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Marine boxing teammate says Leon Spinks 'brought a lot of joy' to Camp Lejeune community

Pvt. Leon Spinks, top row, second from left, graduating from boot camp with Platoon 3090 at Marine Corps Recruit Depot San Diego, Dec. 12, 1973.

U.S. MARINE CORPS

By TREVOR DUNNELL | The Daily News | Published: February 10, 2021

JACKSONVILLE, N.C. (Tribune News Service) — Hall of Famer, boxing heavyweight champion, Olympic gold medalist, Marine.

The resume of Leon Spinks goes well beyond those four accomplishments, but each one has a unique story for how those experiences formed him into the man many in Onslow County and around the world admired.

His last fight came to an end on Friday when he died at the age of 67 from complications with prostate cancer. In January 2020, he announced the cancer took a turn for the worse as it spread to his bladder. Spinks was originally diagnosed in May 2019 and later that year, in November, he was told he only had two more weeks to live.

Spinks battled for another year and two months, refusing to go down.

Before he became a champion among many other things, Spinks first had to fight his way out of poverty, stricken by asthma as a child and dropping out of high school in order to join the Marine Corps in 1973 at the age of 20. When he joined the All-Marine boxing team after being stationed at Camp Lejeune, Spinks became a well-known character around Jacksonville.

After being inducted into the Jacksonville-Onslow Sports Hall of Fame in 2018, Spinks described Jacksonville as "his second home." A statement Mike Cline, chairman of the All-Marine Boxing Hall of Fame seconded by adding "he really liked the Camp Lejeune area and the town of Jacksonville.

Cline was teammates with Spinks on the All-Marine Corps Boxing Team.

"He brought a lot of joy to the community here as a Marine Corps boxer. This is a big boxing community and a lot of people liked to see him in the ring. When he won that gold medal in '76 it made everyone proud, especially here, because Camp Lejeune was his home," Cline added.

Cline compiled Spinks' achievements which range from 1976 Olympic gold medal winner to World Boxing Council Heavyweight Champion of the World, All Marine Champion, Armed Forces Champion and United States National Champion. Before his gold medal performance, Spinks had fought 135 amateur bouts.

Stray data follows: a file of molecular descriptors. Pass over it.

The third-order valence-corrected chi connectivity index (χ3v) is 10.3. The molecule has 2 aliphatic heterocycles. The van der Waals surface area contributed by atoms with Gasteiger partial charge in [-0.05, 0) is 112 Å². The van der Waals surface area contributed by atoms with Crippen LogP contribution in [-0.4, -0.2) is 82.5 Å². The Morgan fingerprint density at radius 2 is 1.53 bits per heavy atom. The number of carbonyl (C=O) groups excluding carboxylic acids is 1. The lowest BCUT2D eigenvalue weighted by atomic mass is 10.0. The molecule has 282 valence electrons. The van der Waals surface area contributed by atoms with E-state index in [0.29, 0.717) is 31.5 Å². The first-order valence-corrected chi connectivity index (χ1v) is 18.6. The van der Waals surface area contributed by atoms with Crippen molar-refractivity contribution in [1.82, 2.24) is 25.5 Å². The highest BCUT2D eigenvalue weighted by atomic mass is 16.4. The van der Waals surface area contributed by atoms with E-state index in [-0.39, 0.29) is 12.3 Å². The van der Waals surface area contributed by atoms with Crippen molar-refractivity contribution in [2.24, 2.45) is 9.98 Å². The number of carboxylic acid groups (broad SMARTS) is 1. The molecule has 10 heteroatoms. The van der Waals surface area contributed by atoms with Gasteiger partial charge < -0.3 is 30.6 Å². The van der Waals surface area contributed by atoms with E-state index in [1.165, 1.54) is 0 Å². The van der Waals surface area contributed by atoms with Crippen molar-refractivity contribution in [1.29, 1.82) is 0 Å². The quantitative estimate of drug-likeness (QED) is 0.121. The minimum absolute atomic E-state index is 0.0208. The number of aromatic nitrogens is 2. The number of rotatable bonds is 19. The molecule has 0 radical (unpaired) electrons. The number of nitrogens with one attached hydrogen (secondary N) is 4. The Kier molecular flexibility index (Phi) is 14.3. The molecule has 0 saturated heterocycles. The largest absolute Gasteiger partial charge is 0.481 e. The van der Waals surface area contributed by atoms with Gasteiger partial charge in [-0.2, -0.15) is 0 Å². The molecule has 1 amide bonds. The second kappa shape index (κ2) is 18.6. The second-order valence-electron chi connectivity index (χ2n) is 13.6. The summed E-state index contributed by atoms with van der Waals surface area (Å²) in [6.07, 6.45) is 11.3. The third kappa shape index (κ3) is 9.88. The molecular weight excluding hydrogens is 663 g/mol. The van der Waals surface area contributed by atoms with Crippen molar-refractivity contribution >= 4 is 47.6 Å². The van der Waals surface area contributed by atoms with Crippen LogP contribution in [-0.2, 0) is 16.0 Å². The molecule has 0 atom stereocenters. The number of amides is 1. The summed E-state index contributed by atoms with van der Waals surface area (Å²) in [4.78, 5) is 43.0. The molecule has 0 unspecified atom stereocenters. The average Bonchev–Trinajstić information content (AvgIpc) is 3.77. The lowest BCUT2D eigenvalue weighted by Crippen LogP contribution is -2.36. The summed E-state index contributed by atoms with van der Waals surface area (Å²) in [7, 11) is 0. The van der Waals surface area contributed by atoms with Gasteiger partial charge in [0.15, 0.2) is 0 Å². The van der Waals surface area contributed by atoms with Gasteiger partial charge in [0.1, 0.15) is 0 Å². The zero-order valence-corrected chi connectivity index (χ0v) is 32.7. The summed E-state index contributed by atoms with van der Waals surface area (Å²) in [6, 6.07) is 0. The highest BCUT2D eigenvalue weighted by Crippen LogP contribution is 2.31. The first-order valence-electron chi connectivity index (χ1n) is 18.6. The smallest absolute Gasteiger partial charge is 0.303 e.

Once he returned from the Olympics in Montreal, Spinks set his sights on professional boxing. He only fought seven professional fights before squaring off with "The People's Champ". By then, Muhammad Ali had fought against the likes of Joe Frazier and George Foreman. It was said Ali expected an easy fight, but Spinks had other ideas.

On Feb. 15, 1978, Spinks surprisingly outmaneuvering Ali and to some, laid an absolute beating on arguably the greatest boxer of all time. He took Ali the distance and won on points, becoming the world's heavyweight champion. 212 days later, Ali got the rematch he wanted, exacting his revenge to regain his title. Spinks again took Ali the distance but Ali took the title back by unanimous decision.

"He shocked the world, he was like the eye of the tiger. He was so aggressive and always stayed on top of Ali and he knew what he had to do to win that fight. He was a hard knock dude and the salt of the earth as far boxing was concerned," said Cline boasted of Spinks' victory.

Spinks professional career ended in 1995 with an official record of 26-17-3, knocking out 14 fighters along the way.

Over the years, Spinks has been inducted into many hall of fames. In Onslow, he joined the inaugural All-Marine Boxing Alumni Hall of Fame in 2016 as well was the JOSHF in 2018. In the middle of those inductions, Spinks was also honored with the induction into the Nevada Boxing Hall of Fame. His brother, Michael Spinks, was also inducted as part of the 2017 class.

His name will forever sit beside those such as Evander Holyfield, Oscar De La Hoya, Sugar Ray Leonard, Mike Tyson and many others.

"Leon was a true believer in Christ and he loved his faith. He loved his wife (Brenda) who was by his side 24/7. That smile he had is so infectious when people saw it and he had more grace than anyone I know," added Cline.

tdunnell@jdnews.com

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